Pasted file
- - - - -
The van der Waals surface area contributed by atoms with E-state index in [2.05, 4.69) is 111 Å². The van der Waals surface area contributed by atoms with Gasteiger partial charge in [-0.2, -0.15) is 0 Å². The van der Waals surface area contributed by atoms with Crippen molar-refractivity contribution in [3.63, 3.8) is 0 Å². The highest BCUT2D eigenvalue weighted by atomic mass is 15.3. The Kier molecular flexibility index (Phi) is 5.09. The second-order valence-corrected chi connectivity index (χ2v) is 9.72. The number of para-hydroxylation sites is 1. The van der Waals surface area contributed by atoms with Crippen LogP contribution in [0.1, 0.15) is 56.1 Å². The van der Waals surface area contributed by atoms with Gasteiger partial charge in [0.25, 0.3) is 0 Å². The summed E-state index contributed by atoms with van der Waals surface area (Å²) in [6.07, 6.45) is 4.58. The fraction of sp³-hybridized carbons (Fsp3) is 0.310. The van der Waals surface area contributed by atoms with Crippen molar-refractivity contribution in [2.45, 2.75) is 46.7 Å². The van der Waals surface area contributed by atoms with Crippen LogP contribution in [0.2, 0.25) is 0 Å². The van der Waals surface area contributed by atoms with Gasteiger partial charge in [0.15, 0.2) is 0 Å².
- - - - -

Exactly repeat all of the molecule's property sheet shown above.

The van der Waals surface area contributed by atoms with E-state index in [2.05, 4.69) is 111 Å². The van der Waals surface area contributed by atoms with Gasteiger partial charge in [-0.2, -0.15) is 0 Å². The van der Waals surface area contributed by atoms with Crippen molar-refractivity contribution in [3.63, 3.8) is 0 Å². The highest BCUT2D eigenvalue weighted by atomic mass is 15.3. The Kier molecular flexibility index (Phi) is 5.09. The second-order valence-corrected chi connectivity index (χ2v) is 9.72. The number of para-hydroxylation sites is 1. The van der Waals surface area contributed by atoms with Crippen LogP contribution in [0.1, 0.15) is 56.1 Å². The van der Waals surface area contributed by atoms with Gasteiger partial charge in [0.25, 0.3) is 0 Å². The summed E-state index contributed by atoms with van der Waals surface area (Å²) in [6.07, 6.45) is 4.58. The fraction of sp³-hybridized carbons (Fsp3) is 0.310. The van der Waals surface area contributed by atoms with Crippen molar-refractivity contribution in [2.45, 2.75) is 46.7 Å². The van der Waals surface area contributed by atoms with Crippen LogP contribution in [0.2, 0.25) is 0 Å². The van der Waals surface area contributed by atoms with Gasteiger partial charge in [0.15, 0.2) is 0 Å².